Full Screen is our rumination on the remarkable music videos of the day. Today, Rae Spoon parties in a bathroom, White Lung freak out at home, and New Orleans' Video Age score a feel-good '80s comeback.
Rae Spoon, "I Hear Them Calling"
"I hope that everybody gets to be who and what they are," a voice says midway through the new video for Calgary singer/songwriter Rae Spoon's "I Hear Them Calling." "I just know if I have to pee I'm gonna pee. I don't care where it's going to be."
In a perfect world those would be two unrelated statements. A bathroom is a bathroom; it's a place to relieve yourself. Yet, based on transphobic bathroom bills that force people to use the bathroom based on the sex on their birth certificate rather than the gender they identify with, they've become political arenas. They've also criminalized spaces that are already uncomfortable and often dangerous for trans people.
"I Hear Them Calling," the follow up to Spoon and director Chelsea McMullan's gorgeous NFB film My Prairie Home, shows the absurdity of that fact by reclaiming the bathroom as a positive space, a party. 23 LGBTQ and ally youth participants made their own monster costumes, jumped into an accessible, all-gender bathroom, and then danced all over it. If it's going to be more than a place to pee, it might as well be something fun. - Richard Trapunski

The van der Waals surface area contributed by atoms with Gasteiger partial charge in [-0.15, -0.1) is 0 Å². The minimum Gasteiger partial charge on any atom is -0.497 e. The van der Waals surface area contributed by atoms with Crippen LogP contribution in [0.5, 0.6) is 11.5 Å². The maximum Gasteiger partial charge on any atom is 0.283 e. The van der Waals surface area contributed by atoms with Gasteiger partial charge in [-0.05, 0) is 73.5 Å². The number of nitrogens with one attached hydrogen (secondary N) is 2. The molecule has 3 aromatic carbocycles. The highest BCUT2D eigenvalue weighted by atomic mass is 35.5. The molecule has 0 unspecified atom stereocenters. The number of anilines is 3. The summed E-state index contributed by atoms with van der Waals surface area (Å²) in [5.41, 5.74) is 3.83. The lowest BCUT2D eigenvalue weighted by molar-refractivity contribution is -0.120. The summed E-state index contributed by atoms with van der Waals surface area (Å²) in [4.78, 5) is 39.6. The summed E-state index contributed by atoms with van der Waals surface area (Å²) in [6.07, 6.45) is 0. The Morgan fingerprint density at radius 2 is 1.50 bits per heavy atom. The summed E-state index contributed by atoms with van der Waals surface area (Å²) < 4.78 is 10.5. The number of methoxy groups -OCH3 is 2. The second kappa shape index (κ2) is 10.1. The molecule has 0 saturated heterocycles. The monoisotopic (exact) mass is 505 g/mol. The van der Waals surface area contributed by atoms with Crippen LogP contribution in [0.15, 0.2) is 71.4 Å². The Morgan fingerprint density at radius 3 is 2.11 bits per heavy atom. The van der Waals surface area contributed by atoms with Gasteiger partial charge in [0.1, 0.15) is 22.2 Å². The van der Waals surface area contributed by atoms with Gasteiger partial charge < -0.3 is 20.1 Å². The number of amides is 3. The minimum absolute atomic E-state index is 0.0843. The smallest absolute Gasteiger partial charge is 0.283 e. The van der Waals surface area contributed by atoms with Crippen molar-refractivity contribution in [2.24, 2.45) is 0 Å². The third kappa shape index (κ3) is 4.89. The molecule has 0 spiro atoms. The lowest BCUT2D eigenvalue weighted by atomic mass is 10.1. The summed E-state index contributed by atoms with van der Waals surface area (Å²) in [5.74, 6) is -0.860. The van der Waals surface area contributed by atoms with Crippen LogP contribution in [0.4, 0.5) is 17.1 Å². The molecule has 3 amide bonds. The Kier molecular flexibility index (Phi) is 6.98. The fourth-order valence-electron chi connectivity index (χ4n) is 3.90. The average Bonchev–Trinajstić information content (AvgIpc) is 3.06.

Rae Spoon's Armour is out now.
White Lung, "Dead Weight"
White Lung's new video opens with a warning about triggering seizures. I believe it. The John Stavas-directed video for the Polaris Prize-shortlisted band's "Dead Weight," with its disorienting strobe effect, has singer Mish Barber-Way fully freaking out, jerking violently around the rooms and hallways of some featureless suburban home. It's a crisis reflecting the track's anxious, dizzy take on melodic hardcore. - Chris Hampton
White Lung's Paradise is out now on Domino.
Video Age, "Dance Square"
Video Age are a New Orleans-based duo who make analog era synthpop. The Harry Bartle-directed video for "Dance Square" plays like '80s underdog drama — our protagonist rehearsing his moves in the privacy of an abandoned warehouse, cut into montage, before he wins the State dance championship or whatever. First prize. - Chris Hampton